1. Graystone, Rebecca MS, MBA, RN, NE-BC


The Director of the Magnet Recognition Program(R) presents a list of resources available to organizations either on the journey to Magnet(R) or contemplating setting this prestigious designation of nursing excellence as a goal.


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The American Nurses Credentialing Center's Magnet(R) designation is the highest and most prestigious credential a healthcare organization can achieve for nursing excellence and quality patient care. This outcomes-driven credential brings external prestige and wide-ranging internal benefits including improved patient outcomes, nurse satisfaction and retention, and reduced costs.1

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The 2019 standards continue to raise the bar as the criterion standard for nursing care delivery, new nursing knowledge, and evidence-based clinical quality in healthcare organizations around the world.2 As Magnet has earned a worldwide reputation for its evidence-based model that has withstood the turbulence of the last 3 decades of healthcare change, the journey to recognition is not for the faint of heart. As with any worthwhile journey that demands extensive preparation, the journey to Magnet recognition is no different. Creating and sustaining the institutional culture that is recognized as a Magnet culture is achievable by any size healthcare organization with the fortitude and unwavering commitment to excellence. How does one create and sustain a culture supported by the structure, processes, and outcomes deserving of the Magnet credential? A 1st step is knowing your organization's readiness relative to Magnet standards (known as sources of evidence [SOE])2 and knowing the Magnet resources available to support you on your journey, whether the initial designation or the 6th. Five Magnet resources are outlined for healthcare organizations which are consider their journeys to designation or redesignation.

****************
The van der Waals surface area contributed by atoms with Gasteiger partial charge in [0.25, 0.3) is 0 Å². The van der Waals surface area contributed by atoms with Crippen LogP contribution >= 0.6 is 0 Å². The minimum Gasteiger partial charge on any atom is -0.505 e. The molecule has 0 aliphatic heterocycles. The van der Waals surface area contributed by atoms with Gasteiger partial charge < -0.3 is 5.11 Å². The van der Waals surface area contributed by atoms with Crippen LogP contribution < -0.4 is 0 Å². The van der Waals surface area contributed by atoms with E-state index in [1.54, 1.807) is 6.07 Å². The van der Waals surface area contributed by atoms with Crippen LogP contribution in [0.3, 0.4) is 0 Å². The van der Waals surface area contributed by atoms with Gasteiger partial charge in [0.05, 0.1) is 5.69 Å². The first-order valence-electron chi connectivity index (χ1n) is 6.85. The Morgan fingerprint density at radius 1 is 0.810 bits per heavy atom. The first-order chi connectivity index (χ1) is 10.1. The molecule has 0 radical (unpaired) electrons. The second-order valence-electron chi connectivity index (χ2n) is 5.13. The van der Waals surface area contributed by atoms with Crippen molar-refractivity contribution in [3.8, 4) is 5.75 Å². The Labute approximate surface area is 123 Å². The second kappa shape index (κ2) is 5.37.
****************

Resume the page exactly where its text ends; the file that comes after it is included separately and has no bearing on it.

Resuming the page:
Resource 1: Magnet Application Manual

The Magnet Application Manual provides invaluable resources and instructions for Magnet-recognized organizations and those considering the Journey to Magnet.2 The manual outlines eligibility requirements, application and appraisal processes, and other resources in the appendices including an expanded glossary of terms, site visit, crosswalk of previous manual, and interim monitoring reports. The manual also provides the historical context of how the evidence-based Magnet Recognition Program(R) began and how it has evolved to address contemporary issues facing healthcare delivery across the globe.


Resource 2: Magnet Program Office Staff

A resource available to anyone interested in the Magnet program is the staff that are the heart and soul of the Magnet Program headquarters in Silver Spring, Maryland. Ten senior Magnet program analysts, a senior analyst for outcomes, 5 program specialists, and 3 management roles comprise the office personnel. Each is dedicated to the success of healthcare organizations and the patients and families they serve. They'll tell you it is the best part of their day. Each analyst and specialist are dedicated to a specific region of the world so organizations build rapport and trust with the guidance and coaching received on the journey.